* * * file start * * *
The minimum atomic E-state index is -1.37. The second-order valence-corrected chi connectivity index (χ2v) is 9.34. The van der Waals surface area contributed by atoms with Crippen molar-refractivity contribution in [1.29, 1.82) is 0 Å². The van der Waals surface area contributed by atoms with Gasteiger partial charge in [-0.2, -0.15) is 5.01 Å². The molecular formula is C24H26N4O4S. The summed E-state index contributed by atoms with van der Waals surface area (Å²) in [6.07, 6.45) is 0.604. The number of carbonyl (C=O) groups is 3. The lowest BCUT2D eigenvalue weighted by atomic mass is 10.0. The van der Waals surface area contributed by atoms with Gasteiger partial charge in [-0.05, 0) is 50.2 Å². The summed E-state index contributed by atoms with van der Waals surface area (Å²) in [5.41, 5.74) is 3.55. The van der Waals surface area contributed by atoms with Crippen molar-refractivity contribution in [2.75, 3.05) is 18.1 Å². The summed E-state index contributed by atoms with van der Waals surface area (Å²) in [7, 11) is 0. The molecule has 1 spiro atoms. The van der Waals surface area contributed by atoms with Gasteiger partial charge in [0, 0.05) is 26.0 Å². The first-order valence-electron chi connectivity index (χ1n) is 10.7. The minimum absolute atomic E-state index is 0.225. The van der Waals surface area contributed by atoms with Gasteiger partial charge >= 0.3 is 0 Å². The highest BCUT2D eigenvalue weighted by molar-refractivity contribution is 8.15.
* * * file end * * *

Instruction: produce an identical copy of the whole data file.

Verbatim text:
The minimum atomic E-state index is -1.37. The second-order valence-corrected chi connectivity index (χ2v) is 9.34. The van der Waals surface area contributed by atoms with Crippen molar-refractivity contribution in [1.29, 1.82) is 0 Å². The van der Waals surface area contributed by atoms with Gasteiger partial charge in [-0.2, -0.15) is 5.01 Å². The molecular formula is C24H26N4O4S. The summed E-state index contributed by atoms with van der Waals surface area (Å²) in [6.07, 6.45) is 0.604. The number of carbonyl (C=O) groups is 3. The lowest BCUT2D eigenvalue weighted by atomic mass is 10.0. The van der Waals surface area contributed by atoms with Gasteiger partial charge in [-0.05, 0) is 50.2 Å². The summed E-state index contributed by atoms with van der Waals surface area (Å²) in [5.41, 5.74) is 3.55. The van der Waals surface area contributed by atoms with Crippen molar-refractivity contribution in [2.75, 3.05) is 18.1 Å². The summed E-state index contributed by atoms with van der Waals surface area (Å²) in [7, 11) is 0. The molecule has 1 spiro atoms. The van der Waals surface area contributed by atoms with Gasteiger partial charge in [0, 0.05) is 26.0 Å². The first-order valence-electron chi connectivity index (χ1n) is 10.7. The minimum absolute atomic E-state index is 0.225. The van der Waals surface area contributed by atoms with Gasteiger partial charge >= 0.3 is 0 Å². The highest BCUT2D eigenvalue weighted by molar-refractivity contribution is 8.15.